SmartCash was invited by the Institute of International Humanitarian Affairs in New York to present at The Humanitarian Blockchain Summit, hosted by Fordham University in collaboration with the United Nations Office of Information and Communication Technology on the 10th November.
The Humanitarian Blockchain Summit brought together experts in technology as well as scholars and humanitarian practitioners to discuss the future of blockchain technology in humanitarian operations. The goal of the event was to find recommended policies for using blockchain technology in specific humanitarian interventions in pursuit of the United Nations Sustainable Development Goals.
SmartCash was part of two workshops during the event. The first being ‘Case Study From Venezuela: A Grassroots SmartCash Initiative’ in which Aaron and Ricardo discussed how the SmartCash governance system funded the proposal for the Venezuela Food Project and how blockchain technology is being used to find solutions for the problem of the “last mile” of humanitarian work in Venezuela currently.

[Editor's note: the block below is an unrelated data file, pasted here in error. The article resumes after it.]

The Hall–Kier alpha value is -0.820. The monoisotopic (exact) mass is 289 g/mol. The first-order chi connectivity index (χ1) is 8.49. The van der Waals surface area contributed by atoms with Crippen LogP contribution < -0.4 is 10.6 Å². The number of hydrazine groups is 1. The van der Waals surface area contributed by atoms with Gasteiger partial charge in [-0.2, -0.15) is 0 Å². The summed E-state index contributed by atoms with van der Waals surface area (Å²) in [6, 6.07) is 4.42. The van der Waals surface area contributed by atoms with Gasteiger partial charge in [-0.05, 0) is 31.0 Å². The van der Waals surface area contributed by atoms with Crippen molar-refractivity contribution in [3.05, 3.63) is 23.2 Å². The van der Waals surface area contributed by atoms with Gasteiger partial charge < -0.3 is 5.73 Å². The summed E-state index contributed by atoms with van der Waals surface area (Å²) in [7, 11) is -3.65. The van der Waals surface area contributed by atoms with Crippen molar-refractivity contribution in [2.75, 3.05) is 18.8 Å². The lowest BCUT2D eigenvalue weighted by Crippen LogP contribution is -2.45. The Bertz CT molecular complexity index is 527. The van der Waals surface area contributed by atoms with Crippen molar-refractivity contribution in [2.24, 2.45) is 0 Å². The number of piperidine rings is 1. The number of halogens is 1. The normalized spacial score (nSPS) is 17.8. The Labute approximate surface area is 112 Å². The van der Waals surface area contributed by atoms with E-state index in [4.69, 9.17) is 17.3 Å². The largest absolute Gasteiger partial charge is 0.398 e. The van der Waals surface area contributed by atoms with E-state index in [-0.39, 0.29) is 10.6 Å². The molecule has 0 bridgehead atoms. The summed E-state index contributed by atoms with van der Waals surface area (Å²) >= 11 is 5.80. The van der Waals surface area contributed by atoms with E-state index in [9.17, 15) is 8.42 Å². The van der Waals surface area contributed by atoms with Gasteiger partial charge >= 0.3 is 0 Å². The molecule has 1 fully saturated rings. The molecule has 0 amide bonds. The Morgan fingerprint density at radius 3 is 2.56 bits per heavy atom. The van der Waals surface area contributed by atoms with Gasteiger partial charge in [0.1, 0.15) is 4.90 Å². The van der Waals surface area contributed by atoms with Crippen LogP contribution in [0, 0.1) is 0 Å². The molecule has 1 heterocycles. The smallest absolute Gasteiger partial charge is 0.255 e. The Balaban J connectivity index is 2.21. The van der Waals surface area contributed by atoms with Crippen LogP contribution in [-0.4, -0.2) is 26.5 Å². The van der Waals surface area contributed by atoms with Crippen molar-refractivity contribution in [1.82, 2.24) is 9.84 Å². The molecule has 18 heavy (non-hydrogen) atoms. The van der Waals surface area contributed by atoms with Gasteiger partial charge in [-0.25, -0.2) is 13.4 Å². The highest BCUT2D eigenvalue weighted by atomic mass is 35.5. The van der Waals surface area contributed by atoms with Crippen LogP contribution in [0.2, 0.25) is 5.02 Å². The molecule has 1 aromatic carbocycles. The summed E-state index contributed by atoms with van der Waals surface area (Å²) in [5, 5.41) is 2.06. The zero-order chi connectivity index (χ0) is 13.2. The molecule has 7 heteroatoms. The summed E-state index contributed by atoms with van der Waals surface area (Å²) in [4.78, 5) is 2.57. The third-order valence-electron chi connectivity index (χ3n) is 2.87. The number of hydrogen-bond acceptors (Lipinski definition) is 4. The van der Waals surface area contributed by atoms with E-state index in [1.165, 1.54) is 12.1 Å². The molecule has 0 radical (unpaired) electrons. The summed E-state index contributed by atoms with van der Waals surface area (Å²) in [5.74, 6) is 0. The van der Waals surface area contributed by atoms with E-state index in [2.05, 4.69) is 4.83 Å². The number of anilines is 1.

In humanitarian work, the problem of the last mile or, “how can you assure that your products reliably go the last mile all the way to the beneficiary?”, can be a big obstacle to overcome. The beauty of BlockChain technology is that cryptocurrencies like SmartCash allow anyone to provide funds to people in need, instantly. Beneficiaries don’t even need to have a bank account to receive those funds, meaning that cryptocurrencies can also play a vital role in providing support to the world’s unbanked.Aaron and Ricardo utilised their workshop to talk about the power of the SmartCash governance system in giving all users a voice and a vote, to propose ideas such as the Venezuela project, and receive funding to put those ideas into concrete actions. They also discussed the many features of SmartCash that lend themselves to the solution of the last mile problem in humanitarian work, such as the accessibility advantage to users through the Web Wallet, the fast transaction time between sender and receiver, and the traceability of funds through the Block Explorer, which would allow humanitarian organisations to see if their funds were being used appropriately.Ricardo, backend developer for SmartCash and also known as rlamasb in our slack channel said, “It was great to see that with such small solutions SmartCash can have a really big impact and it was amazing to be among some of the biggest names in the humanitarian work space.”SmartCash were then invited to attend a second session in the day, a Humanitarian Think Lab Workshop in which they discussed Priority Mining of Humanitarian Transactions and the role of Technology in Humanitarian Work, helping to further connect SmartCash to some of the bright minds attending the event.SOURCE: read the full article at Steemit